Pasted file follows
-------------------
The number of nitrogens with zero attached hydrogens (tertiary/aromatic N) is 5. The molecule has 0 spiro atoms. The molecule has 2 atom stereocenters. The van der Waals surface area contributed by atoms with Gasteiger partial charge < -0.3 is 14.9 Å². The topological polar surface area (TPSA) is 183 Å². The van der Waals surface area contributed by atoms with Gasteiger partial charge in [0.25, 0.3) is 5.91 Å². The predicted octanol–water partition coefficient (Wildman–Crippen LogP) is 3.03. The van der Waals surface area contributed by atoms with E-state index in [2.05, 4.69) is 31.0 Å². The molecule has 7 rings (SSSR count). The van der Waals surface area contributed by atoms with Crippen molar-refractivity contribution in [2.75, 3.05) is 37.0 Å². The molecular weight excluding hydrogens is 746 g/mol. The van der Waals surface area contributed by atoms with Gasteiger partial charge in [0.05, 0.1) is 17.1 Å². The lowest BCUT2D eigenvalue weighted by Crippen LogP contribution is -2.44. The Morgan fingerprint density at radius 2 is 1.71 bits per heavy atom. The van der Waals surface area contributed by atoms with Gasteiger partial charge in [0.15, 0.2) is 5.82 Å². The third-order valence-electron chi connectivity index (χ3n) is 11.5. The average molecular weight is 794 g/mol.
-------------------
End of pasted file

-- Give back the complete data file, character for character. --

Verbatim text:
The number of nitrogens with zero attached hydrogens (tertiary/aromatic N) is 5. The molecule has 0 spiro atoms. The molecule has 2 atom stereocenters. The van der Waals surface area contributed by atoms with Gasteiger partial charge < -0.3 is 14.9 Å². The topological polar surface area (TPSA) is 183 Å². The van der Waals surface area contributed by atoms with Gasteiger partial charge in [0.25, 0.3) is 5.91 Å². The predicted octanol–water partition coefficient (Wildman–Crippen LogP) is 3.03. The van der Waals surface area contributed by atoms with E-state index in [2.05, 4.69) is 31.0 Å². The molecule has 7 rings (SSSR count). The van der Waals surface area contributed by atoms with Crippen molar-refractivity contribution in [2.75, 3.05) is 37.0 Å². The molecular weight excluding hydrogens is 746 g/mol. The van der Waals surface area contributed by atoms with Gasteiger partial charge in [0.05, 0.1) is 17.1 Å². The lowest BCUT2D eigenvalue weighted by Crippen LogP contribution is -2.44. The Morgan fingerprint density at radius 2 is 1.71 bits per heavy atom. The van der Waals surface area contributed by atoms with Gasteiger partial charge in [0.15, 0.2) is 5.82 Å². The third-order valence-electron chi connectivity index (χ3n) is 11.5. The average molecular weight is 794 g/mol.